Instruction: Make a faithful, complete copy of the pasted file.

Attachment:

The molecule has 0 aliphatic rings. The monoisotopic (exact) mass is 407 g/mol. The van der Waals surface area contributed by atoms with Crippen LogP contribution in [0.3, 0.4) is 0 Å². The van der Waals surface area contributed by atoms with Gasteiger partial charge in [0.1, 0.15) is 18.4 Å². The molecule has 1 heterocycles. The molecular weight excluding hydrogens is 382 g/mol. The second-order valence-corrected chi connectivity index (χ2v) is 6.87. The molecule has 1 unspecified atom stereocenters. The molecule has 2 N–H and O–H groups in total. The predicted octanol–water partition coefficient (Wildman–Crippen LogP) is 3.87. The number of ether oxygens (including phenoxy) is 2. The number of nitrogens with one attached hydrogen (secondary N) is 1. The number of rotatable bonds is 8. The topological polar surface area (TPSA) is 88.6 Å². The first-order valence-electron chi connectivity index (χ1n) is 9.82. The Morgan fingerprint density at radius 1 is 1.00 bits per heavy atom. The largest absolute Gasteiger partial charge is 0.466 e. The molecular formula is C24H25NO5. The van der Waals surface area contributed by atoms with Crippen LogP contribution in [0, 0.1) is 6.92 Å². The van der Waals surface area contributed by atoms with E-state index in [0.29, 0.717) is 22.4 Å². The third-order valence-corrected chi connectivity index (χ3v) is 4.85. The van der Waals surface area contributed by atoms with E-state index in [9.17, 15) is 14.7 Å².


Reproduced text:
The molecule has 0 aliphatic rings. The monoisotopic (exact) mass is 407 g/mol. The van der Waals surface area contributed by atoms with Crippen LogP contribution in [0.3, 0.4) is 0 Å². The van der Waals surface area contributed by atoms with Gasteiger partial charge in [0.1, 0.15) is 18.4 Å². The molecule has 1 heterocycles. The molecular weight excluding hydrogens is 382 g/mol. The second-order valence-corrected chi connectivity index (χ2v) is 6.87. The molecule has 1 unspecified atom stereocenters. The molecule has 2 N–H and O–H groups in total. The predicted octanol–water partition coefficient (Wildman–Crippen LogP) is 3.87. The number of ether oxygens (including phenoxy) is 2. The number of nitrogens with one attached hydrogen (secondary N) is 1. The number of rotatable bonds is 8. The topological polar surface area (TPSA) is 88.6 Å². The first-order valence-electron chi connectivity index (χ1n) is 9.82. The Morgan fingerprint density at radius 1 is 1.00 bits per heavy atom. The largest absolute Gasteiger partial charge is 0.466 e. The molecular formula is C24H25NO5. The van der Waals surface area contributed by atoms with Crippen LogP contribution in [0, 0.1) is 6.92 Å². The van der Waals surface area contributed by atoms with E-state index in [0.29, 0.717) is 22.4 Å². The third-order valence-corrected chi connectivity index (χ3v) is 4.85. The van der Waals surface area contributed by atoms with E-state index in [9.17, 15) is 14.7 Å².